For Consumers

Kreidler’s reinsurance and surprise billing proposals fail to pass this session

Other actions in the works to increase consumers’ access to coverage

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March 9, 2018

OLYMPIA, Wash. - Two proposed bills from Insurance Commissioner Mike Kreidler that sought to help consumers with medical costs failed to pass the Washington state Legislature this year. 

Engrossed Substitute House Bill 2114 would have prevented people with insurance coverage from receiving a surprise medical or ‘balance’ bill when they went to an in-network medical facility but were treated by an out-of-network provider. The bill passed the House of Representatives but stalled in the Senate. 

“Everyone agrees that consumers should not be caught in the middle of these billing disputes,” said Kreidler. “I’m very grateful to Rep. Eileen Cody, D – Seattle, for her leadership on this issue. We are confident that we had a fair payment formula worked out, but the insurers and providers - especially some medical specialties - disagreed. We will continue to work on this issue during the interim. In the meantime, until we can reach an agreement, consumers will continue to be harmed and I don’t think that’s an outcome anyone wants.” 

The Legislature was committed to working on Kreidler’s proposal (HB 2355/SB 6062) to create a state-based reinsurance program to help stabilize the individual health insurance market but in the end, could not agree on a financing source for the program. 

Kreidler pursued this legislation to help shore up the individual health insurance market where more than 300,000 Washingtonians buy their own health coverage.  Last year, this market initially had two counties with no insurer – Klickitat and Grays Harbor.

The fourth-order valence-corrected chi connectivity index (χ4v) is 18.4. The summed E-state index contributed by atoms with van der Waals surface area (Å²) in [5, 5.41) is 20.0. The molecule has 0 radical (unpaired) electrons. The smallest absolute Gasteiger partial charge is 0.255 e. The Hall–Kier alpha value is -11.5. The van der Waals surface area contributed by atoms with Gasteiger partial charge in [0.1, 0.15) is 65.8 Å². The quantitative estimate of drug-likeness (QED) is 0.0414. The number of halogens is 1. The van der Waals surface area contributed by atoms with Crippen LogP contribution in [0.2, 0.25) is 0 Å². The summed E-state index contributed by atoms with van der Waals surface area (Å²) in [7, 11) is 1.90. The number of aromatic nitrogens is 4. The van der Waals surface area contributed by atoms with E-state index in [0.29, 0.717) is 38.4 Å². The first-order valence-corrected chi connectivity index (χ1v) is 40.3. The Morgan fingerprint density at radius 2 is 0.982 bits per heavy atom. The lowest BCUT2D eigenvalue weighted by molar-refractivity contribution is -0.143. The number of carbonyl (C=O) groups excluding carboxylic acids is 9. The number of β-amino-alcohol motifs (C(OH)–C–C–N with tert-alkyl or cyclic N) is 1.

“While I’m disappointed that we couldn’t get a reinsurance program enacted for our consumers, we are taking other important steps to ensure consumers in every county will have access to coverage,” said Kreidler. “People who buy health insurance in the individual market have no negotiating power. It’s up to us to make sure that we’ve done everything we can to provide them with a choice of as many affordable health insurance options as possible.”

Kreidler recently initiated rule-making to help stabilize the individual market and encourage insurers to provide coverage in more counties in the state, especially in rural areas. Also, the Legislature passed HB 2408 to make sure consumers in all counties will have access to an individual health plan. 

Under HB 2408, for 2019, if no health plan is available in a particular county, people can enroll in the state’s high risk pool, WSHIP, and receive a premium discount. In 2020, insurers that contract with the state to offer coverage to school employees must also offer an individual plan through the state’s Exchange in their area. In future years, this would apply to insurers that also provide coverage to state employees.

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